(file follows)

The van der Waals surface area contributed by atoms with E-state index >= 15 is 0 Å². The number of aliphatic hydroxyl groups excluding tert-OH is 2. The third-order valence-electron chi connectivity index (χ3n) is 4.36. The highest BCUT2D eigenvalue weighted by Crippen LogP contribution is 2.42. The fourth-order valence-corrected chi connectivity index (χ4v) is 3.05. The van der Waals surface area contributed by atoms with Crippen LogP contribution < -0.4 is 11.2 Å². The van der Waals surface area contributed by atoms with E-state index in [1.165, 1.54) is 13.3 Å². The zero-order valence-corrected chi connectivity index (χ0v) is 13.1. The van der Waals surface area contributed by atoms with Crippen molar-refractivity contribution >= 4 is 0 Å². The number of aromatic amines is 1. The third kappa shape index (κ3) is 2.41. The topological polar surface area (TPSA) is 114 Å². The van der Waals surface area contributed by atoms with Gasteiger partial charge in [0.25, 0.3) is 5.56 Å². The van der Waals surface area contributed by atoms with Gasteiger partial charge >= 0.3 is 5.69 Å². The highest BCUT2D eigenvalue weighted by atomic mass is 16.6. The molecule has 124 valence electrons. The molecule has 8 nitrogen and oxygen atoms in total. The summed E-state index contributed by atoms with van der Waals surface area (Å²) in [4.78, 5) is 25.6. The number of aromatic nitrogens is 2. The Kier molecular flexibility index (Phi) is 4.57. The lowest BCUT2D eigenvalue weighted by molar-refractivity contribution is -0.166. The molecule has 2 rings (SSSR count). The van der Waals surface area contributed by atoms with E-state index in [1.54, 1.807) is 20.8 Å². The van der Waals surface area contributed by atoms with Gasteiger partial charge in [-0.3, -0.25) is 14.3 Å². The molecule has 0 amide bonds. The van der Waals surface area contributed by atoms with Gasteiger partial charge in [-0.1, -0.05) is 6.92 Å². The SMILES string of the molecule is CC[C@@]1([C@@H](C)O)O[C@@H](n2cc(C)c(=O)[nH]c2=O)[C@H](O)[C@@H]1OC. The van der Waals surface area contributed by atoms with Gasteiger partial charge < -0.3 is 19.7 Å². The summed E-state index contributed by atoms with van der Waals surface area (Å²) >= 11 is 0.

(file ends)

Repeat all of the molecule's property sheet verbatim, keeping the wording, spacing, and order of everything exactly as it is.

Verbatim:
The van der Waals surface area contributed by atoms with E-state index >= 15 is 0 Å². The number of aliphatic hydroxyl groups excluding tert-OH is 2. The third-order valence-electron chi connectivity index (χ3n) is 4.36. The highest BCUT2D eigenvalue weighted by Crippen LogP contribution is 2.42. The fourth-order valence-corrected chi connectivity index (χ4v) is 3.05. The van der Waals surface area contributed by atoms with Crippen LogP contribution < -0.4 is 11.2 Å². The van der Waals surface area contributed by atoms with E-state index in [1.165, 1.54) is 13.3 Å². The zero-order valence-corrected chi connectivity index (χ0v) is 13.1. The van der Waals surface area contributed by atoms with Crippen molar-refractivity contribution >= 4 is 0 Å². The number of aromatic amines is 1. The third kappa shape index (κ3) is 2.41. The topological polar surface area (TPSA) is 114 Å². The van der Waals surface area contributed by atoms with Gasteiger partial charge in [0.25, 0.3) is 5.56 Å². The van der Waals surface area contributed by atoms with Gasteiger partial charge >= 0.3 is 5.69 Å². The highest BCUT2D eigenvalue weighted by atomic mass is 16.6. The molecule has 124 valence electrons. The molecule has 8 nitrogen and oxygen atoms in total. The summed E-state index contributed by atoms with van der Waals surface area (Å²) in [4.78, 5) is 25.6. The number of aromatic nitrogens is 2. The Kier molecular flexibility index (Phi) is 4.57. The lowest BCUT2D eigenvalue weighted by molar-refractivity contribution is -0.166. The molecule has 2 rings (SSSR count). The van der Waals surface area contributed by atoms with E-state index in [1.54, 1.807) is 20.8 Å². The van der Waals surface area contributed by atoms with Gasteiger partial charge in [-0.3, -0.25) is 14.3 Å². The molecule has 0 amide bonds. The van der Waals surface area contributed by atoms with Gasteiger partial charge in [-0.1, -0.05) is 6.92 Å². The SMILES string of the molecule is CC[C@@]1([C@@H](C)O)O[C@@H](n2cc(C)c(=O)[nH]c2=O)[C@H](O)[C@@H]1OC. The van der Waals surface area contributed by atoms with Gasteiger partial charge < -0.3 is 19.7 Å². The summed E-state index contributed by atoms with van der Waals surface area (Å²) >= 11 is 0.